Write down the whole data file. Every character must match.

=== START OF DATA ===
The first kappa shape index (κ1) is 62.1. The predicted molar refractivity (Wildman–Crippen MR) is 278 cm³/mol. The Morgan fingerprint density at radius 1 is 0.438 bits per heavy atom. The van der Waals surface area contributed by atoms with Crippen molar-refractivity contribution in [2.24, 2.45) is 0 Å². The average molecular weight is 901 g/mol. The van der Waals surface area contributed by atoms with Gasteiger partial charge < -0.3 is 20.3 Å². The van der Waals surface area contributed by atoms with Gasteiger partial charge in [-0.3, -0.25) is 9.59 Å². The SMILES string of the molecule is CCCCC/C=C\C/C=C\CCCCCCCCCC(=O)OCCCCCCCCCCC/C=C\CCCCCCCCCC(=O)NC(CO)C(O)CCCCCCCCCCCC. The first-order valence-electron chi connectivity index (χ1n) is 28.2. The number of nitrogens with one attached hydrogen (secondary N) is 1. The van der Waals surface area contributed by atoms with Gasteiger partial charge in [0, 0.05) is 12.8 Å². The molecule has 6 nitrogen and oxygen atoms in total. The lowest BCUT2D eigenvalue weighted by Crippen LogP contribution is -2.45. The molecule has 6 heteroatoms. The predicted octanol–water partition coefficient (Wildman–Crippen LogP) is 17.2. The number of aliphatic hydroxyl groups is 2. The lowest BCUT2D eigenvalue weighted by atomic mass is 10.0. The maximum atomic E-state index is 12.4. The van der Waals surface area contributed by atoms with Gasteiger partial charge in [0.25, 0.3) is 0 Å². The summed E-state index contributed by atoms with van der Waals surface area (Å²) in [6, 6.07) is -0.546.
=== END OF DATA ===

The first kappa shape index (κ1) is 62.1. The predicted molar refractivity (Wildman–Crippen MR) is 278 cm³/mol. The Morgan fingerprint density at radius 1 is 0.438 bits per heavy atom. The van der Waals surface area contributed by atoms with Crippen molar-refractivity contribution in [2.24, 2.45) is 0 Å². The average molecular weight is 901 g/mol. The van der Waals surface area contributed by atoms with Gasteiger partial charge < -0.3 is 20.3 Å². The van der Waals surface area contributed by atoms with Gasteiger partial charge in [-0.3, -0.25) is 9.59 Å². The SMILES string of the molecule is CCCCC/C=C\C/C=C\CCCCCCCCCC(=O)OCCCCCCCCCCC/C=C\CCCCCCCCCC(=O)NC(CO)C(O)CCCCCCCCCCCC. The first-order valence-electron chi connectivity index (χ1n) is 28.2. The number of nitrogens with one attached hydrogen (secondary N) is 1. The van der Waals surface area contributed by atoms with Gasteiger partial charge in [0, 0.05) is 12.8 Å². The molecule has 6 nitrogen and oxygen atoms in total. The lowest BCUT2D eigenvalue weighted by Crippen LogP contribution is -2.45. The molecule has 6 heteroatoms. The predicted octanol–water partition coefficient (Wildman–Crippen LogP) is 17.2. The number of aliphatic hydroxyl groups is 2. The lowest BCUT2D eigenvalue weighted by atomic mass is 10.0. The maximum atomic E-state index is 12.4. The van der Waals surface area contributed by atoms with Gasteiger partial charge in [0.25, 0.3) is 0 Å². The summed E-state index contributed by atoms with van der Waals surface area (Å²) in [6, 6.07) is -0.546.